Newton never married, but he brought his niece to London as his hostess and lived in upper-class style.

Year of great discovery

Isaac Newton

The year 1666 is known as Newton's annus mirabilis (miraculous year—more precisely the two years 1665-1666), about twenty-four years of age. He later recalled, "For in those days I was in the prime of my age for invention & minded Mathematicks & Philosophy more than at any time since." (By "philosophy" he meant physics.)


Newton broke ground with his innovative work founding the field of calculus. He had been motivated by the need for alternate ways to compute pi. He isolated a formulation of pi as the area under an arc of the unit circle; thus to calculate pi he would only have to compute this area. Whereas Pierre de Fermat had already worked out how to compute the areas under polynomial curves, Newton faced a curve given by a formula involving a square root. To solve this problem, he re-expressed the square root in terms of an infinite sum of polynomials—this was the motivating idea for his generalized binomial theorem. The standard binomial theorem gave an expansion for (x+y)n for any nonnegative integer n. The resulting expression involves binomial coefficients. Newton's work extended this theorem to all real values of n, by using convergent infinite series and generalized binomial coefficients. Therefore, to compute the area under the arc, he simply had to use Fermat's theorem to compute the area under each of the polynomial terms of the infinite series and then add them together (proving along the way that this sum converges).

Proceeding from this method, Newton formulated the idea of integration—a computation of the area under any curve by using an infinite series of areas. He followed that with a method for differentiation, and came upon the fundamental theorem of calculus, which relates differentiation and integration. Having invented calculus, he put aside mathematics for two years and turned to physics.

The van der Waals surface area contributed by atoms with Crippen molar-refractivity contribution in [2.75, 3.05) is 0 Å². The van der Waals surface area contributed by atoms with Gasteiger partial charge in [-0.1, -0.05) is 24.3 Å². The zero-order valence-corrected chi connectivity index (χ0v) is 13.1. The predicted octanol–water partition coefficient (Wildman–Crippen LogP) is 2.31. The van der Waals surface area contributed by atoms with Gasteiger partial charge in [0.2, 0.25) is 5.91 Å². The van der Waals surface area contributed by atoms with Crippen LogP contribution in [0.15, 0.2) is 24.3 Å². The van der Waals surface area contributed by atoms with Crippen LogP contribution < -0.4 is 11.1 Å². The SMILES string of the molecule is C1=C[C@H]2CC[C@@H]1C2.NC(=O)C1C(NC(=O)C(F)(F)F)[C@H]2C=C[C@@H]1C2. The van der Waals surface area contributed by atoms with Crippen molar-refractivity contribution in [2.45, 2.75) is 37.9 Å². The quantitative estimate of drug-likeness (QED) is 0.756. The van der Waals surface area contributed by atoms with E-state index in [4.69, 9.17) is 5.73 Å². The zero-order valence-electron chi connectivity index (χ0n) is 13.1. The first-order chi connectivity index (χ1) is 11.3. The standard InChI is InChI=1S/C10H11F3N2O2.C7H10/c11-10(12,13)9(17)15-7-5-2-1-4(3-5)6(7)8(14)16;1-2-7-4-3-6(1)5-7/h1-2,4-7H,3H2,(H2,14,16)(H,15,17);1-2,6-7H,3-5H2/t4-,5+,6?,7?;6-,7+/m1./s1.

Although Newton had communicated his discoveries in calculus privately, he did not publish anything formal about it until finally, in 1704, he published Opticks. In the meantime, the German mathematician Gottfried Wilhelm Leibniz had developed his own very similar version of the calculus. Both mathematicians used similar ideas of infinitesimals to smooth out details of division by zero and other seeming mathematical obstacles.

Although Leibniz acknowledged that Newton was earlier, a nasty priority conflict broke out in the 1710s. Newton and his (mainly English) followers accused Leibniz of plagiarism, and the Germans retaliated in kind. The modern view is that both mathematicians discovered calculus independently. The symbolism in modern use comes from Leibniz and 18th-century French mathematicians.


While waiting out The Plague he began to investigate the nature of light. White light, according to the prevailing theories, was homogeneous. His first experiments with a prism provided the true explanation of color. Passing a beam of sunlight through a prism, he observed that the beam spread out into a colored band of light (spectrum) like a rainbow.[10] While others had undoubtedly performed similar experiments, it was Newton who showed that the differences in color were caused by differing degrees of refrangibility. A ray of violet light, for example, when passed through a refracting medium, was refracted through a greater angle than a ray of red light. His conclusions, checked by ingenious experiments, were that sunlight was a combination of all the colors and that the colors themselves were monochromatic (his term was "homogeneal"), and separated merely because they were of differing refrangibility.


Isaac Newton apple.JPG